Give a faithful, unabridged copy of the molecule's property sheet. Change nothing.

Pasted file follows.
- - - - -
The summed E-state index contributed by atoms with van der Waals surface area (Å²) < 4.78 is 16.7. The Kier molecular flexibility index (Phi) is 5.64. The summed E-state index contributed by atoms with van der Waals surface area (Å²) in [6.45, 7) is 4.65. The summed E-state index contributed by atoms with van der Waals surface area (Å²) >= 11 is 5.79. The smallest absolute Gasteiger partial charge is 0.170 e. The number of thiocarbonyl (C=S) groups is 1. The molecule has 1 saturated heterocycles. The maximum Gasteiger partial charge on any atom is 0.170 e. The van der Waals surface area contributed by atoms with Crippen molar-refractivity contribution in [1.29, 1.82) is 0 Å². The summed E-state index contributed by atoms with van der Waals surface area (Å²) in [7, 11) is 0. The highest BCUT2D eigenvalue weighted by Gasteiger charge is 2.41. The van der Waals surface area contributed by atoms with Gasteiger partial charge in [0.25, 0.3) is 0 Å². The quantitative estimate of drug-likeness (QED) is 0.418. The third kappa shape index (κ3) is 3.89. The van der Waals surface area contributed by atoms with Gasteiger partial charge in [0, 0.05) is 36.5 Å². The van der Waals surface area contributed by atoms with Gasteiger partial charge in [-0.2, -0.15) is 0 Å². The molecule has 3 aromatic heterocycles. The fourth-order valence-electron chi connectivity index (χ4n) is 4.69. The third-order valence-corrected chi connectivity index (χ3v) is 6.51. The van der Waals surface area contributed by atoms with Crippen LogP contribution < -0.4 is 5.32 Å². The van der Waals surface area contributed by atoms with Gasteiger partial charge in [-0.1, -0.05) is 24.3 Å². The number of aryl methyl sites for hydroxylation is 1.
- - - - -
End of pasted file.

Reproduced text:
The summed E-state index contributed by atoms with van der Waals surface area (Å²) < 4.78 is 16.7. The Kier molecular flexibility index (Phi) is 5.64. The summed E-state index contributed by atoms with van der Waals surface area (Å²) in [6.45, 7) is 4.65. The summed E-state index contributed by atoms with van der Waals surface area (Å²) >= 11 is 5.79. The smallest absolute Gasteiger partial charge is 0.170 e. The number of thiocarbonyl (C=S) groups is 1. The molecule has 1 saturated heterocycles. The maximum Gasteiger partial charge on any atom is 0.170 e. The van der Waals surface area contributed by atoms with Crippen molar-refractivity contribution in [1.29, 1.82) is 0 Å². The summed E-state index contributed by atoms with van der Waals surface area (Å²) in [7, 11) is 0. The highest BCUT2D eigenvalue weighted by Gasteiger charge is 2.41. The van der Waals surface area contributed by atoms with Gasteiger partial charge in [0.25, 0.3) is 0 Å². The quantitative estimate of drug-likeness (QED) is 0.418. The third kappa shape index (κ3) is 3.89. The van der Waals surface area contributed by atoms with Gasteiger partial charge in [0, 0.05) is 36.5 Å². The van der Waals surface area contributed by atoms with Gasteiger partial charge in [-0.2, -0.15) is 0 Å². The molecule has 3 aromatic heterocycles. The fourth-order valence-electron chi connectivity index (χ4n) is 4.69. The third-order valence-corrected chi connectivity index (χ3v) is 6.51. The van der Waals surface area contributed by atoms with Crippen LogP contribution < -0.4 is 5.32 Å². The van der Waals surface area contributed by atoms with Gasteiger partial charge in [-0.1, -0.05) is 24.3 Å². The number of aryl methyl sites for hydroxylation is 1.